Spinels are relatively hard and durable gemstones and thus need no special cleaning or care instructions. One can refer to the Gemstone Jewellery Care and Cleaning Guide for various cleaning systems.

Trade Names of Spinel

In prehistoric times, red spinels were referred to as “balas rubies,” possibly after Balascia, the primitive name of a region now partitioned between Afghanistan and Tajikistan. This was a significant source of these gems.

Although spinels were determined as sapphires and rubies centuries ago, they are now recognized as distinct gemstones. Nowadays, Any references made to “spinel ruby” or “spinel sapphire” are erroneous. Red or green garnets are sometimes called “Arizona spinels.” Almandines are wrongly called “candy spinels.”

Fun Facts

  • Spinel is most popular for its deep red variety that nearly simulates Ruby.

  • Spinel stone and ruby can be very difficult to distinguish as they not only look identical but are found in the same localities too.

  • Fine red Spinel is rarer than Ruby of equal colour.

  • Spinel stone cost is still undervalued, with its cost about 30% lower than comparable Ruby.

  • The scarcity of good Spinel stone is a major factor for its lack of popularity and demand. This further hampers Spinel from being a mainstream gemstone.

  • Spinel is easily synthesized, thus can be created in any colour by adding impurities.

  • Synthetic Spinel often imitates many other gemstones such as Diamond, Zircon and Sapphire.

  • The enormous "Ruby" that creates the centerpiece of the royal crown of England (the Black Prince's Ruby) was actually identified to be a Spinel.

Note: Because of the plenty of synthetic Spinels, one must always be careful to only buy this gemstone from trusted sellers/jewellers. Remember that, almost all colourless Spinel gemstones are synthetic, as they rarely materialize colourless in nature.

FAQs on Spinel

Q1. How Do We Identify and Distinguish Spinel from Other Stones?

Answer: Spinel can have identifying characteristics such as;-


It has very distinctive spectra which is also a great parameter for its identification. For example:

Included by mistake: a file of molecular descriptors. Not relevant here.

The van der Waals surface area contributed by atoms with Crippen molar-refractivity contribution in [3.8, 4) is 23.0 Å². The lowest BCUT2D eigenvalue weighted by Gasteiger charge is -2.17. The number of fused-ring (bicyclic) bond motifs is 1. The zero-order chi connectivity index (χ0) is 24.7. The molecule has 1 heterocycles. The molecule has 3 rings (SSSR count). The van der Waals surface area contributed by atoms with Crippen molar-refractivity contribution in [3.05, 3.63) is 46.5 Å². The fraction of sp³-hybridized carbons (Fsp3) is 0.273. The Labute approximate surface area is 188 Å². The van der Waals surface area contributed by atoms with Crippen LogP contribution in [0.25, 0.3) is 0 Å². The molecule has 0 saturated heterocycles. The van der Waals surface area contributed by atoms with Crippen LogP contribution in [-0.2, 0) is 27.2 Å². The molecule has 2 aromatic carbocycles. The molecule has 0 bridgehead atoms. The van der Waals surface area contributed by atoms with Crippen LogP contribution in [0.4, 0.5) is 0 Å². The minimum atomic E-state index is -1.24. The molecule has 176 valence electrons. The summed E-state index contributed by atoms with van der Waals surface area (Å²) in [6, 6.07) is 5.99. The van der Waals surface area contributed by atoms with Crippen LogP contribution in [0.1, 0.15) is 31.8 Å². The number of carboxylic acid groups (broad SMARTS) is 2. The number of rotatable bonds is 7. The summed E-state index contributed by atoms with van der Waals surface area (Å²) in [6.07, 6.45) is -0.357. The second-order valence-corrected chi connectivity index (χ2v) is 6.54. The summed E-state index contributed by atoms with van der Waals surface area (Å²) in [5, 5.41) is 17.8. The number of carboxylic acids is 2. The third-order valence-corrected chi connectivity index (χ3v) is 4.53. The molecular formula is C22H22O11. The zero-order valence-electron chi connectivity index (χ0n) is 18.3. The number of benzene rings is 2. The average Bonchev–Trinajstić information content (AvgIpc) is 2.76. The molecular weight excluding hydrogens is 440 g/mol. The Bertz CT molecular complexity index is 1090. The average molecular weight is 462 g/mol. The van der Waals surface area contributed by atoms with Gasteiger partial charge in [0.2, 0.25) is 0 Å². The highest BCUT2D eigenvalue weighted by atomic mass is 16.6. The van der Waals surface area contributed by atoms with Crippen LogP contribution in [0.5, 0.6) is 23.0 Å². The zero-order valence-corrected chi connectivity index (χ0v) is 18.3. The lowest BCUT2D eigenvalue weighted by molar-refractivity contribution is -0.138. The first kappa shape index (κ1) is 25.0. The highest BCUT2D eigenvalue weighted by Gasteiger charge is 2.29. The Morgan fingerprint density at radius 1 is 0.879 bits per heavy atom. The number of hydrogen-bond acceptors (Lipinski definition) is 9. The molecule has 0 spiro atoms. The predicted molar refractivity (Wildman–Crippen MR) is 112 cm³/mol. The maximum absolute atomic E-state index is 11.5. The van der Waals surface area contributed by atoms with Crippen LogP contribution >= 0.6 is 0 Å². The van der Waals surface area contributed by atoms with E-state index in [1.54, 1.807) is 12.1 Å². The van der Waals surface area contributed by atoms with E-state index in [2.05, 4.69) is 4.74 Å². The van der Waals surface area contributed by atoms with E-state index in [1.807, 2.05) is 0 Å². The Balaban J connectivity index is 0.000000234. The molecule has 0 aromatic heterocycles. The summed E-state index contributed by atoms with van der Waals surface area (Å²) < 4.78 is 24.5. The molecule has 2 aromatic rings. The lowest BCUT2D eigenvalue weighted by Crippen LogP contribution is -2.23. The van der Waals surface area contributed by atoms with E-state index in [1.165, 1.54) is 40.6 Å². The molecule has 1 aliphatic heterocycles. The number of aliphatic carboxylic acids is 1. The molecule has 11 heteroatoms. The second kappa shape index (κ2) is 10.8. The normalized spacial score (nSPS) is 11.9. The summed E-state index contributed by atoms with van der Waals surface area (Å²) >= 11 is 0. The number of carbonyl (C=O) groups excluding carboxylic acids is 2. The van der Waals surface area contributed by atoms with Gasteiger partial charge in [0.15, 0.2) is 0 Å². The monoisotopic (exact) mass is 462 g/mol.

• Red and Pink: It contains chromium spectrum, which contains a broadband at 540 nm, in addition to the absorption of violet. An array of fine lines in the red might be fluorescent “organ pipe” lines.

  • Blue: has an iron spectrum containing lines in blue particularly at 458, and narrow lines at 478 plus weak lines at 443 and 433. The two strongest bands are at 686, 675, plus 635, 585, and 508. (This iron spectrum is distinguishing vs. the cobalt blue of synthetic spinel gemstone.) Nigerian blue granite also contains bands at 700 and 570 similar to those seen in spinel.

  • Mauve and Pale Blue: Has a similar spectrum to blue, but much weaker.


Spinels are usually free of inclusions, but some inclusions are special. Silk, as in ruby and sapphires, is hardly ever seen in spinel. Angular inclusions called spangles are observed. Swirls and rows of tiny octahedra of another spinel, like the magnetite (Fe3O4), are distinctive.

Q2. What are the Similar Gemstones to Spinel?

Answer: Red Spinel can have a high similarity of appearance to Ruby. However, Spinel is generally lighter in colour, while the deep-red Spinel is generally more of a brick-red colour than the Red of Ruby which contains a slight blue or purple tinge to it. That being said, only hardness and optical properties can truly differentiate these two gemstones. Red Spinel can also closely look like red Tourmaline and dark red Spinel may bear a resemblance to Garnet.